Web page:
Once the dam has been broken the roiling undercurrent of emotion gushes out. Yet the lyrics suggest that this isn't the first time Pink's emotions have erupted, nor is it the last for it is "just a passing phase," insinuating that it's happened before (see the interpretation of the guitar solo in "Mother" for another of Pink's "turns"). From here, Pink cynically addresses the groupie in a sarcastic response of sorts to her earlier questions, this time asking her if she'd like to "watch TV, or get between the sheets, or contemplate the silent freeways," covering a range of possibilities that could be used to pass the time and feign a personal connection. The lyrics are fairly self-explanatory though must be taken with a grain of salt. Does Pink really have an ax in his suitcase? Does he really think he can fly? It must be remembered that these things are sung in a specific context and so are most likely reflections of Pink's instability and the emotions that come with that mental state. What better way to show Pink's violent outburst and mental deterioration than to have him calling for his "favorite ax," a statement that's both unsettling and darkly humorous in its very absurdity. During the song, Pink is almost completely out of his mind and so it becomes increasingly difficult to separate narrative fact from fantasy, to separate the telling of a chronological narrative from the poetic use of images and phrases to suggest emotional states of mind. It is also interesting to note that in rock terminology, an "ax" is a slang word for a guitar, creating more ambiguity in Pink's lyrical ravings. However you personally interpret the lyrics, whether literal or darkly humorous, there is little doubt that Pink's relationship with the groupie ends just as all of his relationships seemingly end, at least in his mind: Pink is left alone, alienated once more from the world, a situation that lends itself to two different renderings of the song's last line. By one theory, Pink is being heartfelt when he shouts "why are you running away," hinting at both his obliviousness as well as the inherent need to realize why every relationship in his life ends with one outcome. Another view purports that the line is utterly sarcastic with Pink deriding the departing groupie, cognizant of his perpetual alienation and not surprised that yet another attempt at personal connection has failed.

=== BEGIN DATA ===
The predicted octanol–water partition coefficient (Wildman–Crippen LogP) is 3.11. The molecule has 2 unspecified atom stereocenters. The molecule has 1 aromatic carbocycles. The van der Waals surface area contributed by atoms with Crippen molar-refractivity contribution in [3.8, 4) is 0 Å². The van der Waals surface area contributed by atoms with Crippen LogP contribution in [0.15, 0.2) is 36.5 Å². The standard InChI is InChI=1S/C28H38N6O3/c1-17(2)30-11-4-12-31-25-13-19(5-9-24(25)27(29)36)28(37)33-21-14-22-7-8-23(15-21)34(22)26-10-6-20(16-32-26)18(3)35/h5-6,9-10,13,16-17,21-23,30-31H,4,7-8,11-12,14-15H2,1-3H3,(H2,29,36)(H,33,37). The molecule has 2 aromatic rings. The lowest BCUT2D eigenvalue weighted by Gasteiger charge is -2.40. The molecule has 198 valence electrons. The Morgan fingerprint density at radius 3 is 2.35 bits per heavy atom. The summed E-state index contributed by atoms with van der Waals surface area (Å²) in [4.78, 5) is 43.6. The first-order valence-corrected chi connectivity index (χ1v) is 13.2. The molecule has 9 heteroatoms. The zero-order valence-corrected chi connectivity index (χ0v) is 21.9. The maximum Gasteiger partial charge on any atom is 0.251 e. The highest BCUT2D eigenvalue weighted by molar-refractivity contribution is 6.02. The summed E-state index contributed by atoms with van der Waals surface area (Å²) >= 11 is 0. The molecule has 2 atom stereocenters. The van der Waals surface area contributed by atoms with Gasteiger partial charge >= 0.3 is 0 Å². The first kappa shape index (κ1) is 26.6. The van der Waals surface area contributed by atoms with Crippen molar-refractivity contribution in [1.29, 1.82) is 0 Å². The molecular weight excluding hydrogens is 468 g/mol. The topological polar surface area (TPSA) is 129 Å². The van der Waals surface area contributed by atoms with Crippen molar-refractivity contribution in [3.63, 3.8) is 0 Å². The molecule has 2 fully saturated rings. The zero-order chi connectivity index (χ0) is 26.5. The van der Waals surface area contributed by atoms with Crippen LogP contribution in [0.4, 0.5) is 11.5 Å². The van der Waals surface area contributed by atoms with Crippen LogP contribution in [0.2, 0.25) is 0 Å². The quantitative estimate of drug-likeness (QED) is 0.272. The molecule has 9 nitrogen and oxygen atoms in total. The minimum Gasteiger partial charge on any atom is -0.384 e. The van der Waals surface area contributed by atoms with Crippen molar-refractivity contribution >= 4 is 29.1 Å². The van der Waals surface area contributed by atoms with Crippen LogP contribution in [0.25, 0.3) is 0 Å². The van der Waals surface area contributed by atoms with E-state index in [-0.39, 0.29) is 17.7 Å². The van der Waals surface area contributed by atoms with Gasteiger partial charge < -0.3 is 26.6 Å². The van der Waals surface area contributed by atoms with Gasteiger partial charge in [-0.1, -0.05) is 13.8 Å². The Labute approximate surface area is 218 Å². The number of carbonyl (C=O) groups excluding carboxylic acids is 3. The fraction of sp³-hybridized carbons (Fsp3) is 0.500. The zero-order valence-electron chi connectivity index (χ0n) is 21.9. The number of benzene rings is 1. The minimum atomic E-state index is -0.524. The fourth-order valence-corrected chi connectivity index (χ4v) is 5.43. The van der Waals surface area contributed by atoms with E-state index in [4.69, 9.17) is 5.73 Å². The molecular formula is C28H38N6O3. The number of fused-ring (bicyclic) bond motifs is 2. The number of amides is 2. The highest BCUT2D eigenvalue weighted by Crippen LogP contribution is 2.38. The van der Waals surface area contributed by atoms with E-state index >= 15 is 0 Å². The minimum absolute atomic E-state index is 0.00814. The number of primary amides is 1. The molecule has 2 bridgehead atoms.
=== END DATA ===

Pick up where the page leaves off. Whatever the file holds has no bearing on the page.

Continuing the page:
There is little that needs to be said in terms of movie analysis considering that the film basically follows the narrative of the song's lyrics with the camera jostling through the scene as Pink destroys his hotel room while the unprepared groupie hides in whatever nook or cranny she can find. Steve Jasper wrote in and revealed that the television is playing an old WWII movie called "The Dambusters." Jasper writes, "The Dambusters' is essentially a biopic of Barnes Wallis, the bloke who designed the bouncing bomb. This was dropped by bombers onto German reservoirs where it bounced along the surface of the water and then slowly sank to the bottom of the dam wall where it would explode, breaching the dam and flooding the valley, causing all the factories to flood as well and thus halt the German steel production necessary for the war effort. In the Wall film, 'Dambusters' is on one of the channels on the telly all the way through the sequence with the TV in it. It's a war film all about blowing up walls." Quite fitting for "The Wall" though its inclusion at this part in the movie is more ironic than reflective being that Pink is still concerned with building rather than destroying his own wall. Also note that Pink destroys the TV first before erupting into the other rooms, possibly hinting at his subconscious repression of anything that grows too painful, that reminds him of his bruised past such as, in this incident, the death of his father. "The Dambusters'" inclusion is made further ironic in that, if anything, Pink's latest "turn" probably coupled with or sparked by the remembrance of his father in WWII acts as a catalyst for his inner wall's culmination. If anything, his "turn" causes him to regress behind his wall and continue building at an alarming rate. In what might be yet another act of symbolic repression, Pink ends the song in the film by throwing the television out of the window and screaming, "take that, fuckers," the very intonation of which hints at his fractured world view in which he envisions all of society against him. After all, every relationship he tries to produce eventually ends with him being ostracized, or so it seems through the clouded, unseeing eyes of our unbalanced protagonist.